These International Eateries Are Must-Visit Cincinnati Culinary Gems

Uthapam, tete du cochon, ceviche, kielbasa, tajine, ban chan, injera, katsu sando, fatayer, sesos tacos — these are just some of the delicious eats served up by Cincinnati’s many authentic international restaurants. Want to expand both your vocabulary and culinary horizons (and, perhaps, your waistline)? Begin your edible exploration with these CityBeat favorites. *Note: This is obviously not a comprehensive list of every delicious international dining destination in the city.    
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Fortune Noodle House
349 Calhoun St., Clifton
This Clifton eatery specializes in hand-pulled noodles, the star of its menu. In a soup, the noodles soak up the broth but stay chewy, a quality unique to fresh homemade noodles. The pan-fried dishes also don’t dissapoint: try the shredded pork noodle for a well-balanced, flavorful meal, or check out some of the other favorites.
Photo: Hailey Bollinger

Fortune Noodle House

349 Calhoun St., Clifton
This Clifton eatery specializes in hand-pulled noodles, the star of its menu. In a soup, the noodles soak up the broth but stay chewy, a quality unique to fresh homemade noodles. The pan-fried dishes also don’t dissapoint: try the shredded pork noodle for a well-balanced, flavorful meal, or check out some of the other favorites.
Photo: Hailey Bollinger
Uncle Yip’s
10736 Reading Road, Evendale
Uncle Yip’s is strip-mall Chinese food at its finest, with authentic (yes, that word gets tossed around a lot, but this is the real deal) Cantonese, Hunan and Sichuan cuisine. At dinner, the clientele is made up of families and friends gathered around tables sharing dishes like ginger and green onion lobster, rock salt squid and Peking duck. It’s like being transported to Hong Kong’s Temple Street Night Market in the Cincy suburbs. Try the weekend dim sum service, complete with rolling carts featuring baskets full of different little steamed or fried delights.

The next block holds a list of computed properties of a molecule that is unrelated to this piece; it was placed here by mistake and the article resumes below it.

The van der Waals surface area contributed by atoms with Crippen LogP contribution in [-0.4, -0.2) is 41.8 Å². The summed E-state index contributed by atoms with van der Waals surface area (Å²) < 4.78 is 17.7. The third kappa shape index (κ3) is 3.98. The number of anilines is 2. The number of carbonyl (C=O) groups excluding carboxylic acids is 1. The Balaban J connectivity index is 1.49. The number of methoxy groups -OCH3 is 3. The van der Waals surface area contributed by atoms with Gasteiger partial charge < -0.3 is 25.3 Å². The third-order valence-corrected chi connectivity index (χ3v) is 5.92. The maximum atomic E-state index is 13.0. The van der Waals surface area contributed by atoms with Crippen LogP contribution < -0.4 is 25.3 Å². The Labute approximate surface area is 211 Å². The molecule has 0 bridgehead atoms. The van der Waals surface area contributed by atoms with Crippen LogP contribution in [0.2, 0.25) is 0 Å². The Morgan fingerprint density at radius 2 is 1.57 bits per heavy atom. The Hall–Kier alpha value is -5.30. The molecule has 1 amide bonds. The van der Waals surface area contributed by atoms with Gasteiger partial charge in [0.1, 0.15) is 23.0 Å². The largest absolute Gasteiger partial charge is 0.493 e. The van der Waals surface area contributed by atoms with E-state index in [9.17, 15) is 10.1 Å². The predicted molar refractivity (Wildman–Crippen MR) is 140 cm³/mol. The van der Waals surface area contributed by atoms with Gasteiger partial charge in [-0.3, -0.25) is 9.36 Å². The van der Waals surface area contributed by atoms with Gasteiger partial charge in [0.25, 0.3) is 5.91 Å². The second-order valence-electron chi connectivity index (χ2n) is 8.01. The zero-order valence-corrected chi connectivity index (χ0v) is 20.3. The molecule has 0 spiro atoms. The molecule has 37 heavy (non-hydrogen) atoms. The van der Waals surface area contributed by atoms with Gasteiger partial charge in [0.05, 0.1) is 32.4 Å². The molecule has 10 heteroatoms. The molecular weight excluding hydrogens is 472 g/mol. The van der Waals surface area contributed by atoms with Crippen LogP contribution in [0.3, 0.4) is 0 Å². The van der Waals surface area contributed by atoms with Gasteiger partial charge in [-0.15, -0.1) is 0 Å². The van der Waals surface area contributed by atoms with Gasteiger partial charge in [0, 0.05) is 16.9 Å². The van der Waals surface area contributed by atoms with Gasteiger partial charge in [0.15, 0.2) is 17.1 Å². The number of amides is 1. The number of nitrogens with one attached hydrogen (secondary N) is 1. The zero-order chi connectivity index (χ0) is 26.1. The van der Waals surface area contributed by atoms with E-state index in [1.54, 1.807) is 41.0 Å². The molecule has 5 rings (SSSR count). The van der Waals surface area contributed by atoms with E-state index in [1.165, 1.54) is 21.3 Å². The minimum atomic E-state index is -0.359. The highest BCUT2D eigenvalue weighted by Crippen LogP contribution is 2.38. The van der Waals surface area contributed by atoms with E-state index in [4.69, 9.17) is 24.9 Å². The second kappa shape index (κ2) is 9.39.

Photo: Facebook.com/UncleYips

Uncle Yip’s

10736 Reading Road, Evendale
Uncle Yip’s is strip-mall Chinese food at its finest, with authentic (yes, that word gets tossed around a lot, but this is the real deal) Cantonese, Hunan and Sichuan cuisine. At dinner, the clientele is made up of families and friends gathered around tables sharing dishes like ginger and green onion lobster, rock salt squid and Peking duck. It’s like being transported to Hong Kong’s Temple Street Night Market in the Cincy suburbs. Try the weekend dim sum service, complete with rolling carts featuring baskets full of different little steamed or fried delights.
Photo: Facebook.com/UncleYips
Arrechisimo
8100 Blue Ash Road, Deer Park
Arrechissimo is Venezuelan slang for “spectacular.” Located in the tiny, working-class neighborhood of Deer Park, it offers a one-page menu of Venezuela's most beloved signature dishes. Though more than half of Arrechissimo's menu involves fried food, dinner entrées and some side dishes offer a respite from any oil overload.
Photo: Hailey Bollinger

Arrechisimo

8100 Blue Ash Road, Deer Park
Arrechissimo is Venezuelan slang for “spectacular.” Located in the tiny, working-class neighborhood of Deer Park, it offers a one-page menu of Venezuela's most beloved signature dishes. Though more than half of Arrechissimo's menu involves fried food, dinner entrées and some side dishes offer a respite from any oil overload.